It is trite law that:
- to be “rescued” means either assisting a company to trade back to a state of solvency, where it is no longer financially distressed; or the ability to obtain a better return for stakeholders than would result if the company was liquidated (section 128(1) of the Companies Act 71 of 2008 (Act)); and
- in order to succeed with a business rescue court application, the applicant bears the responsibility of proving that there are reasonable prospects of the company being “rescued”.
Speaking to the issue of “rescue”, in the case of Oakdene Square Properties (Pty) Ltd and Others v Farm Bothasfontein (Kyalami) (Pty) Ltd and Others  (4) SA 539 (SCA) the court found that:
the primary goal of business rescue is to facilitate the continued existence of the company in a state of solvency; and
the alternative, and secondary, goal is to facilitate a better return for stakeholders than would result from liquidation.
Recently, in Kgoro Consortium (Pty) Ltd and Another v Cedar Park Properties 39 (Pty) Ltd (in liquidation) and Three Others (case number 935/2020), the Supreme Court of Appeal (SCA) had to decide whether Kgoro Consortium (Pty) Ltd (Kgoro), as the applicant, had proved that Cedar Park Properties 39 (Pty) Ltd (in liquidation) (Cedar Park) had reasonable prospects of being rescued.
Kgoro was the holding company of Cedar Park, a special purpose vehicle established to purchase and develop a prosperous mixed build (residential and commercial) undertaking in Sandown, Johannesburg. The value of the property alone was alleged to be R1,494 billion.
Due to various reasons Cedar Park had been placed in provisional liquidation. Before it was placed in final liquidation, Kgoro sought Cedar Park’s rescue through a court application.
To be successful with its application Kgoro therefore had to convince the court that there were reasonable prospects of rescuing Cedar Park.
The court a quo found that Kgoro had not established this, and dismissed its application. The matter then came before the SCA.
Applying Oakdene, as well as the finding in Propspec Investments v Pacific Coasts Investments 97 Ltd  (1) SA 542, the SCA was at pains to point out that the courts should not be prescriptive about the way an applicant has to prove reasonable prospects of rescue. However, as also stated in Oakdene and Propspec, the SCA confirmed that there must be:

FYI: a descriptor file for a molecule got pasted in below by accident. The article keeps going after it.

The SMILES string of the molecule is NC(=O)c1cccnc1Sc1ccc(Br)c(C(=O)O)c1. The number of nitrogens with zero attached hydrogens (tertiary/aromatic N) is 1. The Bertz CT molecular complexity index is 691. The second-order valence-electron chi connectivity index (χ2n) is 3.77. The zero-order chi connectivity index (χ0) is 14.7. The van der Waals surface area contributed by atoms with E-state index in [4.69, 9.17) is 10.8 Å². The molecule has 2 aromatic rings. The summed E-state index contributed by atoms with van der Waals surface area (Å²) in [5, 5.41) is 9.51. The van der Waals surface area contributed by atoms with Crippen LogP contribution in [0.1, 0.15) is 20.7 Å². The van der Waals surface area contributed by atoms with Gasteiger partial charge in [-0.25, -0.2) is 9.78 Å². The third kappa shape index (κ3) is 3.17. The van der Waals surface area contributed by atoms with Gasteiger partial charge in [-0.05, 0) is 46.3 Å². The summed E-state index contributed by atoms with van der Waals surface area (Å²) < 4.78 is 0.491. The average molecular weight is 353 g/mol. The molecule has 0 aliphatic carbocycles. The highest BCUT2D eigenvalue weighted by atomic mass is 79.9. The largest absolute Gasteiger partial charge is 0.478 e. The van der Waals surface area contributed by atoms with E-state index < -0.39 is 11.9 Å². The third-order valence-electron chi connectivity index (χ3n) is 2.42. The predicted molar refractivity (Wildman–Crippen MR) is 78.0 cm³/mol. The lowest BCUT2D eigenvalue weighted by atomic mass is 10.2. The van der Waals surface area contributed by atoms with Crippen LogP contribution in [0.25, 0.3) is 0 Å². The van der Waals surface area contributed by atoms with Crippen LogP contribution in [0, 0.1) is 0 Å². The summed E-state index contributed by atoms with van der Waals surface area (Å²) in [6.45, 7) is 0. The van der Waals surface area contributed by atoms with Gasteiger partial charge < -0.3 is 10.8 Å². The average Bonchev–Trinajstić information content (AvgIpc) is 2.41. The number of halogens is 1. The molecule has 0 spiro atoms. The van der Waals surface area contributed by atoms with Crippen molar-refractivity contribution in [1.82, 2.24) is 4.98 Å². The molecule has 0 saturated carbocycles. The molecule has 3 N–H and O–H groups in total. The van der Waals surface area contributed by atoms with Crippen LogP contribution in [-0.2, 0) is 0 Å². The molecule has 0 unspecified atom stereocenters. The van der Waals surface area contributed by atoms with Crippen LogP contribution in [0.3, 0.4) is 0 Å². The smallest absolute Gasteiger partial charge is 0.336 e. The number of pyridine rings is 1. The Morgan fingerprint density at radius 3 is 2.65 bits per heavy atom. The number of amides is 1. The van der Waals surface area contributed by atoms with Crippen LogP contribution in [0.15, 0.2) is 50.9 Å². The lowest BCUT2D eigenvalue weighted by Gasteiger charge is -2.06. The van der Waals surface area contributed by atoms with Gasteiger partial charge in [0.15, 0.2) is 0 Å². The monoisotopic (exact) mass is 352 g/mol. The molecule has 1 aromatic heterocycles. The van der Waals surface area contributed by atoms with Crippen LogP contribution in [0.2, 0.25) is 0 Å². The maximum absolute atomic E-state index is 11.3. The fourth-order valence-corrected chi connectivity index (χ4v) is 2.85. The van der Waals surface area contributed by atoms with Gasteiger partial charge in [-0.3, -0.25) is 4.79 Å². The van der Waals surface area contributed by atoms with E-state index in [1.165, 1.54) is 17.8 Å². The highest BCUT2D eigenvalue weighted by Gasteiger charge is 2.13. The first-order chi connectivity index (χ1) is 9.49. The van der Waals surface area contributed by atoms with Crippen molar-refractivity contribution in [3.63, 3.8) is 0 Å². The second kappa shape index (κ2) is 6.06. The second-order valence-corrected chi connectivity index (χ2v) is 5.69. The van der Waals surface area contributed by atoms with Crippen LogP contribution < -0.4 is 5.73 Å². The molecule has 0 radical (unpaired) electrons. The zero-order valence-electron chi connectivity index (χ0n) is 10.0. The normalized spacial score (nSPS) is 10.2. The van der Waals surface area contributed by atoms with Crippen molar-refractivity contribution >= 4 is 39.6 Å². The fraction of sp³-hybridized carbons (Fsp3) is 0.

a “factual foundation for the existence of a reasonable prospect that the desired [rescue objective] can be achieved”; and
a sufficient measure of detail in the founding affidavit supporting the proposed plan to rescue the company.
The court reiterated that “vague and speculative” allegations would not suffice.
Prospects of trading out of financial distress
The SCA found that Kgoro had failed to establish that there were reasonable prospects of Cedar Park trading out of its financial distress to a state of solvency.
It found that Kgoro had “paid no more than lip service” in trying to illustrate in its founding papers that Cedar Park was capable of continuing to trade, let alone to trade its way out of financial distress.
Prospects of yielding a better return
The next step was to confirm whether Kgogo had proven that there were reasonable prospects of obtaining a better return for stakeholders than in a liquidation scenario.
To this end, Kgoro tried to show that the development owned by Cedar Park was valuable and capable of being sold for a higher price than in liquidation.
In its founding papers Kgoro presented:
a sale agreement that had already lapsed due to the nonfulfillment of certain suspensive conditions; and
only “vague and tentative” evidence that there was interest in the purchase of the development owned by Cedar Park.
The SCA said that the mere fact that the development could be sold did not in itself show that rescue would yield a better return for stakeholders than liquidation.
The SCA found that Kgoro had again made no proper attempt to demonstrate that a better return could be achieved through rescue as opposed to liquidation.
The court said that all Kgoro had managed to do in its founding papers was show that there were prospects of drawing up a plan, but not that the plan would be reasonably capable of achieving either trading Cedar Park out of distress, or yielding a better return for creditors.
The court reiterated that the test is not whether a plan can be drawn up, but rather whether the plan was capable of achieving one of the two objectives of rescue – “the development of a plan cannot be a goal in itself”.
The SCA confirmed that the court a quo had correctly dismissed the business rescue application, and that Kgoro had failed to establish in its founding papers that there were reasonable prospects of rescuing Cedar Park.
When considering business rescue, many applicants first consider what type of plan can be drafted. This is practical and advisable, as it assists in stress testing whether a business rescue is viable. However, the ability to draw up a plan must not be the focus of the application seeking business rescue.
This case must therefore be viewed as a warning to all applicants seeking to apply for business rescue. Not only must there be sufficient grounds for alleging reasonable prospects of rescue, but these grounds must be carefully detailed in the papers supporting the business rescue application.
It is also important for directors to remember that placing companies in rescue through section 129 resolutions does not exempt the process from the “reasonable prospects of rescue” test. Section 130(1)(a)(ii) of the Act allows affected parties to challenge the adoption of a business rescue section 129 resolution on grounds that, there is no reasonable prospect of rescuing the company.
It is always a good idea to consult a business rescue expert before considering business rescue, even in instances where the adoption of section 129 resolutions is being contemplated.